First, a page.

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Strep is on the rise. Here’s how to minimise your risk

Sore throat is the telltale sign. About one in 10 adults with a sore throat has strep.

The list of potential culprits for a sore throat just seems to get longer – COVID-19, colds and now allergy season. But a particularly painful case could also point to strep throat. Cases of strep throat have increased and become more severe over the past year, said Dr Sara Siddiqui, a clinical assistant professor and paediatrician at Hassenfeld Children’s Hospital at NYU Langone Medical Center.

According to the Centers for Disease Control and Prevention in the US, rates of a severe form called invasive Group A strep – in which bacteria spread beyond the throat and enter other areas like the bloodstream – have increased over the past year.

It’s easy to confuse strep with other illnesses, and people often delay getting care.

“People say, ‘Oh, I’ll grin and bear it, I’ll grin and bear it,’” said Dr Anna Butrymowicz, an assistant professor of otolaryngology at the University of California, San Francisco. But it’s critical to get a quick, accurate diagnosis so that you can start treating the infection and avoid spreading it.

Here’s how to identify the symptoms of strep throat and how to test for and treat the infection.


Sore throat is a telltale sign. (Photo: iStock)

Sore throat is the telltale sign. About one in 10 adults with a sore throat has strep, according to the CDC. Coughing, sneezing, congestion and runny noses are typically indicative of another illness. “The no cough is key,” said Dr Sindhu Aderson, the central region medical director and an attending physician at Northwestern Medicine Immediate Care.

Strep is typically not considered a dangerous infection, but it can still be excruciating. Children often report feeling as if they’re swallowing glass, Siddiqui said. People with strep may suddenly develop a sore throat that hurts when they swallow; they might also feel pain when they yawn. Their tonsils may swell, become bulky, develop a patchy white coating, turn red or produce streaks of pus. Some people with strep can also develop headaches. The lymph nodes at the front of the neck may enlarge and become tender, and people with strep commonly develop fevers. If you have a fever at or above 100.4 Fahrenheit (38 degrees Celsius) and a sore throat so intense that it hurts when you swallow, you should seek out an urgent care or primary care doctor, Butrymowicz said.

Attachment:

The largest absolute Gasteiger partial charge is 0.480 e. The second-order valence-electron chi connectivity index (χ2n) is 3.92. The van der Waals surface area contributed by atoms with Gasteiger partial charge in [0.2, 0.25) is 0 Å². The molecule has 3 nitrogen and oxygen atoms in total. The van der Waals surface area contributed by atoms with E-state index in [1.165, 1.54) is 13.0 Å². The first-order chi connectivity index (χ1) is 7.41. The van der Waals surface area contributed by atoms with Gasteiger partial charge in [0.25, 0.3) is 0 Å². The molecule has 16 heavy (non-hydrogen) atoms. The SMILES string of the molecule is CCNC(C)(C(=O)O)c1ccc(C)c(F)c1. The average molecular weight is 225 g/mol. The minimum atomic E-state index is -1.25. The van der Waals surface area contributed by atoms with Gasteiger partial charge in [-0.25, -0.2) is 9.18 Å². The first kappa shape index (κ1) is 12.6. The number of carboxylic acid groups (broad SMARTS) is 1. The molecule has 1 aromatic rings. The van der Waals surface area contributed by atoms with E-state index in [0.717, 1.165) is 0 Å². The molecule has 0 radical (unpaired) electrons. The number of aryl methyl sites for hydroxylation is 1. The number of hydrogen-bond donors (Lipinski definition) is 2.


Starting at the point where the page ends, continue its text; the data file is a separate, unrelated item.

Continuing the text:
Children may have other symptoms: They’re especially prone to rashes, known as scarlet fever. This year in particular, cases of strep in children have looked a little different from usual, Siddiqui said, and experts aren’t sure why. Children have come in with nausea, vomiting and abdominal pain, along with the standard sore throat.

If your child has a sore throat and a fever for more than 24 hours, you should see your paediatrician for testing, Siddiqui said.


There is no widely available at-home test for strep throat. Butrymowicz said that some urgent care centres might diagnose you without testing if you are exhibiting four crucial features: Enlarged lymph nodes, a white coating over the tonsils, no cough, and a fever of 100.4 Fahrenheit or higher.

(Photo: iStock)

Physicians can perform two diagnostic tests: A rapid throat swab, which can render results in around 10 minutes, and a throat culture swab, which is more accurate but usually takes 24 to 48 hours to yield results.

Doctors treat strep with antibiotics, and some of the medications that they typically recommend, like certain forms of amoxicillin, are in short supply as more people get sick with strep, Siddiqui said. It can take 24 to 48 hours for symptoms to ease after starting an antibiotic, and people usually take it for around 10 days.

“Strep is one of the most straightforward things we see in medicine,” Aderson said.

(Photo: iStock)

Despite the commonly held idea that strep throat is a children’s infection, anyone can get it. (Sorry.) The infection is most prevalent among children ages five to 15, but parents, school staff members and anyone who regularly comes into contact with children are particularly at risk. “I see it in all ages,” said Neha Vyas, a family medicine doctor at Cleveland Clinic. A few precautions can help lower your risk:


This is a good rule of thumb in general because viruses and bacteria can linger on surfaces like cups and eating utensils. Avoid sharing anything that touches your mouth, such as food and lip products.


You’ve heard it before: Frequently washing your hands can keep you from getting sick. Strep spreads through respiratory droplets, Vyas said. So, for example, if someone with the infection coughs onto a table and then you graze the table and touch your mouth without washing your hands, you could catch strep.


Wearing a face mask in a packed environment like the subway or a grocery store can help prevent you from inhaling respiratory droplets, Butrymowicz said.

By Dani Blum © The New York Times Company

The article originally appeared in The New York Times.

Source: New York Times/yy